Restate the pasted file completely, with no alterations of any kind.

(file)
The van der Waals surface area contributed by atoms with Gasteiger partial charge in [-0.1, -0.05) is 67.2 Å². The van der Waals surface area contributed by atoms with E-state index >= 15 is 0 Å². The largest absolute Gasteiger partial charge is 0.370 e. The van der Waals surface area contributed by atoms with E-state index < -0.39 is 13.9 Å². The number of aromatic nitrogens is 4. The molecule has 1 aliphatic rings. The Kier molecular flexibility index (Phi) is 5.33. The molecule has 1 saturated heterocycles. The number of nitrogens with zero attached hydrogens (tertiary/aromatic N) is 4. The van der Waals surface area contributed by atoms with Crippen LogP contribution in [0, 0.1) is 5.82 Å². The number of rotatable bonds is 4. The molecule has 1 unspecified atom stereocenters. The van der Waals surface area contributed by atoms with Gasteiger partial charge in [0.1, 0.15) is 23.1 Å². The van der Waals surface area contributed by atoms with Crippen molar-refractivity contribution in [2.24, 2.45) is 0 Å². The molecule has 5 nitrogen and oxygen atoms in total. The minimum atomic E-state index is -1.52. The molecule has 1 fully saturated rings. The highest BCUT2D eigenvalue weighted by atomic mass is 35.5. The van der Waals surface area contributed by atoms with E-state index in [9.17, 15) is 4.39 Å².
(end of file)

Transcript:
The van der Waals surface area contributed by atoms with Gasteiger partial charge in [-0.1, -0.05) is 67.2 Å². The van der Waals surface area contributed by atoms with E-state index >= 15 is 0 Å². The largest absolute Gasteiger partial charge is 0.370 e. The van der Waals surface area contributed by atoms with E-state index < -0.39 is 13.9 Å². The number of aromatic nitrogens is 4. The molecule has 1 aliphatic rings. The Kier molecular flexibility index (Phi) is 5.33. The molecule has 1 saturated heterocycles. The number of nitrogens with zero attached hydrogens (tertiary/aromatic N) is 4. The van der Waals surface area contributed by atoms with Crippen LogP contribution in [0, 0.1) is 5.82 Å². The number of rotatable bonds is 4. The molecule has 1 unspecified atom stereocenters. The van der Waals surface area contributed by atoms with Gasteiger partial charge in [0.1, 0.15) is 23.1 Å². The van der Waals surface area contributed by atoms with Crippen molar-refractivity contribution in [2.24, 2.45) is 0 Å². The molecule has 5 nitrogen and oxygen atoms in total. The minimum atomic E-state index is -1.52. The molecule has 1 fully saturated rings. The highest BCUT2D eigenvalue weighted by atomic mass is 35.5. The van der Waals surface area contributed by atoms with E-state index in [9.17, 15) is 4.39 Å².